Combining financial performance and environmental protection is the aim of all sustainability activities at Villeroy & Boch. Key focuses include improving the efficiency of energy and raw materials, preserving resources by optimising production processes, reducing volumes of waste water and pollution, as well as emissions of CO₂ and other waste gases.
Protecting the environment, reducing CO₂ emissions and ensuring the responsible use of resources: Villeroy & Boch has been making an important contribution to these issues since the commissioning of the thermal power station at the Bathroom and Wellness production site in Mettlach in 2014. The natural gas-fired thermal power station produces around 15,000 MWh of heat and 15,700 MWh of electricity each year – representing around 90 percent of the site's total electricity requirements. The environment is reaping the benefit of this energy concept, with an annual reduction in CO₂ emissions of some 4,000 tonnes. This is the result of the plant’s greater efficiency and the fact that using gas allows simultaneous generation of both heat and electricity. The Villeroy & Boch group has set itself the target of reducing its specific energy consumption (electricity and gas) by 15% across all group sites by 2024 at the latest.
Two different casting processes are used in ceramic production: battery-casting and die-casting. As well as the energy-intensive battery-casting process, Villeroy & Boch is increasingly relying on the more energy-efficient die-casting method. A special feature of this process is that the water is removed from the liquid slip at high pressure and from the resin mould through a vacuum effect. Any remaining liquid slip is rinsed with water after the part has formed. While this increases water consumption, it reduces the energy required for the moulding process by a whole 90 per cent in comparison with the conventional procedure.
Increasing raw material productivity while minimising energy consumption: this is the role of the micro-filtration plant at Villeroy & Boch. The optimal procedure for recycling glazes was established as part of an environmental project. The modern micro-filtration plant will allow the recovery of several hundreds of tonnes of glaze each year. The positive energy balance is clear: with a projected annual saving of around 30 tonnes of CO₂.
The Villeroy & Boch furniture plant in Mondsee is setting new standards in sustainability. Only wood shavings accumulated in its production processes are used to heat the plant. The advantages are twofold: firstly, they do not need to dispose of any wood shavings and secondly, they can avoid the usage of fuel oil.
Furthermore, electricity supplied to the plant is generated entirely by hydraulic power. As a result, the factory produces about 340 tonnes of CO₂ less over a period of two years.
The Dutch town of Roden enjoys over 900 hours of sunshine. Villeroy & Boch is making use of this asset to generate energy around the clock while reducing its CO₂ footprint. The 2,000 solar panels installed on the roof of the production area cover 17% of the required power – that is equivalent to using 1,000 tonnes of CO₂ and 500,000 kWh a year.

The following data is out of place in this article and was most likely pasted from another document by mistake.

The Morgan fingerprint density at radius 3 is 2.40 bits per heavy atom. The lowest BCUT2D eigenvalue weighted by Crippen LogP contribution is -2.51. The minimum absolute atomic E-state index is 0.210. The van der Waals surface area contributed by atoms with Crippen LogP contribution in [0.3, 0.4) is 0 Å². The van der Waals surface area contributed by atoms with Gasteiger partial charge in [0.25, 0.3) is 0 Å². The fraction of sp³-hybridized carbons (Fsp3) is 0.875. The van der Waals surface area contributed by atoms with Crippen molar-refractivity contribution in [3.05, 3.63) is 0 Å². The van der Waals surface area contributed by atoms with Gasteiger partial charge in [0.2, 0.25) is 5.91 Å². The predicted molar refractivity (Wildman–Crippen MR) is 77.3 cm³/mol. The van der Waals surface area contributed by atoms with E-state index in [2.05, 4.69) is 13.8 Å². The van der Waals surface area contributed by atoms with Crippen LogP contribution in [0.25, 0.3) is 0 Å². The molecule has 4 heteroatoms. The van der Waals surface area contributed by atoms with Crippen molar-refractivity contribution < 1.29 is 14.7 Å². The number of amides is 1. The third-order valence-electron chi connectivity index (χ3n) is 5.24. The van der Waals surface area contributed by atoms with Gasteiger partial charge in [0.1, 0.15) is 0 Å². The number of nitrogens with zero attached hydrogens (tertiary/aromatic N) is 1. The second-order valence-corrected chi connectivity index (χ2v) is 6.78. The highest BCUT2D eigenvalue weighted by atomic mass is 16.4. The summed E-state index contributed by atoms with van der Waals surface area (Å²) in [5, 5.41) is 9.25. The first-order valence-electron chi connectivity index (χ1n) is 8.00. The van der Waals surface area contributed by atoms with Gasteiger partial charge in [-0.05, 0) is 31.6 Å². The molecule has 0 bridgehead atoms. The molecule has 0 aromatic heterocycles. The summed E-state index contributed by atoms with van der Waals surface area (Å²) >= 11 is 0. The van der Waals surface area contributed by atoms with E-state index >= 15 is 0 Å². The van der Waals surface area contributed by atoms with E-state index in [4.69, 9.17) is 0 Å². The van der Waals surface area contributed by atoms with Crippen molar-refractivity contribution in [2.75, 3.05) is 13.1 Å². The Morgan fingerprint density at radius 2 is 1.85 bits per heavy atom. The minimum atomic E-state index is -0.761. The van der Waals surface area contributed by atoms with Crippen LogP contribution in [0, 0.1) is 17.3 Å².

All over the world, reducing consumption of energy, water and raw materials as well as CO₂ emissions is a key priority at Villeroy & Boch's 13 production sites in Europe and Asia. A requirement for comprehensive precautionary environmental planning has been formulated in the Villeroy & Boch group's environmental and energy policy. The environmental impact of energy consumption makes reducing energy a top priority for Villeroy & Boch. The group's standards for the environment and energy consumption are based on two management systems according to an international standard.
Both management systems include the setting of environmental and energy targets, with progress checked at regular intervals. Many of Villeroy & Boch's international production sites are certified according to the environmental management system DIN EN ISO 14001 and the energy management system DIN EN ISO 50001, and regular audits are conducted to verify compliance with their requirements.
Three German sites and one Swedish site also have certification according to the EU environmental audit directive EMAS III.
EMAS, which stands for the Eco Management and Audit Scheme, was developed by the European Union and is the eco audit directive for EU countries. It is a Community-wide scheme comprising environmental management and environmental auditing for organisations that wish to improve their environmental performance. The EMAS directive (eco-audit directive) ascribes a crucial role to the individual responsibility of an economy to deal with its direct and indirect environmental impact and relates to a defined location.
Overall ISO 50001 certification (version 2020)
Overall ISO 14001 certification (version 2021)
EMAS certification (version 2019)
EMAS certification (version 2021)
EMAS certification (version 2019)
EMAS certification (version 2016)
Villeroy & Boch AG: Merzig plant, Torgau (Germany)
Villeroy & Boch AG: Mettlach plant (Germany)
Villeroy & Boch Gustavsberg AB: Vargarda plant (Sweden)